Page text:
bw_KCCB_2013

PRESS STATEMENT BY THE CATHOLIC HEALTH COMMISSION OF KENYA – KENYA CONFERENCE OF CATHOLIC BISHOPS ON THE ONGOING NATIONAL TETANUS VACCINATION CAMPAIGN IN 60 DISTRICTS IN KENYA

The role of the Catholic Church in Kenya’s health sector cannot be understated as it forms the core of our evangelizing mission. The provision of medical services is an important tool of evangelization. The Church has an extensive network of health facilities that include 54 hospitals, 83 health centers, 311 dispensaries and 17 medical training institutions. Our health facilities offer a wide range preventive and curative health services, including vaccination. The Catholic Church coordinates these services through the Catholic Health Commission of Kenya, an arm of the Kenya Conference of Catholic Bishops (KCCB), based at the Kenya Catholic

Secretariat.

We the Catholic Bishops in Kenya are concerned about the following Issues regarding the ongoing Tetanus vaccination campaign:

  • There has not been adequate stakeholder engagement for consultation both in the preparation and implementation of the campaign. The Catholic Church has not been engaged unlike other public health initiatives where we have been invited to participate as a key stakeholder.
  • There has been limited public awareness unlike other national health initiatives that are preceded by a public launch where the public can ask questions.
  • Lack of public information on the rationale with a background that has informed the initiative.

We follow up on the recent questions raised by the Chairman of the Kenya Conference of Catholic Bishops, His Eminence John Cardinal Njue and therefore seek answers to the following:

  • Is there a tetanus crisis on women of child-bearing age in Kenya? If this is so, why has it not been declared?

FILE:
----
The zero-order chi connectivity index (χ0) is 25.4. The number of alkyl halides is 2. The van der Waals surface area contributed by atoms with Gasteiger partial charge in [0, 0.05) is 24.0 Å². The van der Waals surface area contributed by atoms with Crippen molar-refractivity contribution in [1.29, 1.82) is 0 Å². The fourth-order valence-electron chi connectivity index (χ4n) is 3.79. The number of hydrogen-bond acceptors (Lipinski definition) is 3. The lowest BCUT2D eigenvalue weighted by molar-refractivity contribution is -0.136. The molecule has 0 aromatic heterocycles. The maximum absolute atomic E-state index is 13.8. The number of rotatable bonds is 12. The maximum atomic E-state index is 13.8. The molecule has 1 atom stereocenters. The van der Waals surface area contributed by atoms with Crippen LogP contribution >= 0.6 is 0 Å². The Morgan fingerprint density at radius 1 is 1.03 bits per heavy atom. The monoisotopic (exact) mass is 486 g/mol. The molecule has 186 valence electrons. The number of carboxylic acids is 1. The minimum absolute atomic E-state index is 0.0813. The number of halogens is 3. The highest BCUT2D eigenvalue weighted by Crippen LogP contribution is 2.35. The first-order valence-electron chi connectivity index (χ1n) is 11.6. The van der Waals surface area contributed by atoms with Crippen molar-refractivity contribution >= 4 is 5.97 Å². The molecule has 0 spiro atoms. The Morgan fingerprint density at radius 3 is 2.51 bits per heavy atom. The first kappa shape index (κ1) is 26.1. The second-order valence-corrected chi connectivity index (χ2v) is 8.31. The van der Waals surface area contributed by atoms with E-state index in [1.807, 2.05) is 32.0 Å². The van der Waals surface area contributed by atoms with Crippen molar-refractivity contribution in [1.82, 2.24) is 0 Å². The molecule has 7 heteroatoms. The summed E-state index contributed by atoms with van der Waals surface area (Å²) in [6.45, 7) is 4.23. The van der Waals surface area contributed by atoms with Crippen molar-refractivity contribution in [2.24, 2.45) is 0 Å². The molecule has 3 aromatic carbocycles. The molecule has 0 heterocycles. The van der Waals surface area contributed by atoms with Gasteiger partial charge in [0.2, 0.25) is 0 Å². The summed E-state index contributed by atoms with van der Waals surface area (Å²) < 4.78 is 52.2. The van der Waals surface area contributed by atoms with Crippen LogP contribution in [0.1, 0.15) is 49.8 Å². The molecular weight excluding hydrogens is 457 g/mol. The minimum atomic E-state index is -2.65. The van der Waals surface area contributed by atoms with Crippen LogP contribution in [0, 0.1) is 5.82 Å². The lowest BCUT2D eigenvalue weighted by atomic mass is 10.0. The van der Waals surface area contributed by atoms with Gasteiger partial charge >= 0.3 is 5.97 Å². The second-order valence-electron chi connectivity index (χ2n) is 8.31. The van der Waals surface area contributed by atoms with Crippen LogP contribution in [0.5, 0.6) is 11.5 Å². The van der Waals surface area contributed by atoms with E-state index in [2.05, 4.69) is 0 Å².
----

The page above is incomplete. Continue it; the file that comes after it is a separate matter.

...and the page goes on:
• Why does the campaign target women of 14 – 49years?
  • Why has the campaign left out young girls, boys and men even if they are all prone to tetanus?
  • In the midst of so many life-threatening diseases in Kenya, why has tetanus been prioritized?

 

Information in the public domain indicates that Tetanus Toxoid vaccine (TT) laced with Beta human chorionic gonadotropin (b-HCG) sub unit has been used in Philippines, Nicaragua and Mexico to vaccinate women against future pregnancy. Beta HCG sub unit is a hormone necessary for pregnancy.

 

When injected as a vaccine to a non-pregnant woman, this Beta HCG sub unit combined with tetanus toxoid develops antibodies against tetanus and HCG so that if a woman’s egg becomes fertilized, her own natural HCG will be destroyed rendering her permanently infertile. In this situation tetanus vaccination has been used as a birth control method.

 

The ongoing tetanus vaccination campaign bears the hallmarks of the programmes that were carried out in Philippines, Mexico and Nicaragua. We are not certain that the vaccines being administered in Kenya are free of this hormone.

 

The Catholic Church acknowledges that maternal and neonatal care is imperative in prevention of death; the Church therefore maintains that adequate and clear information is provided to the general public to avoid misinformation and propaganda in regard to the vaccine. The sanctity of Life and the dignity of the human person must always be priorities in health care and the Catholic Church, in the absence of proper and adequate information will not shy away; from raising moral questions on matters affecting human life.

 

Rt. Rev. Paul Kariuki Njiru

Chairman,

Catholic Health Commission of Kenya – KCCB

 

Rt. Rev. Joseph Mbatia

Vice Chairman,

Catholic Health Commission of Kenya – KCCB

 

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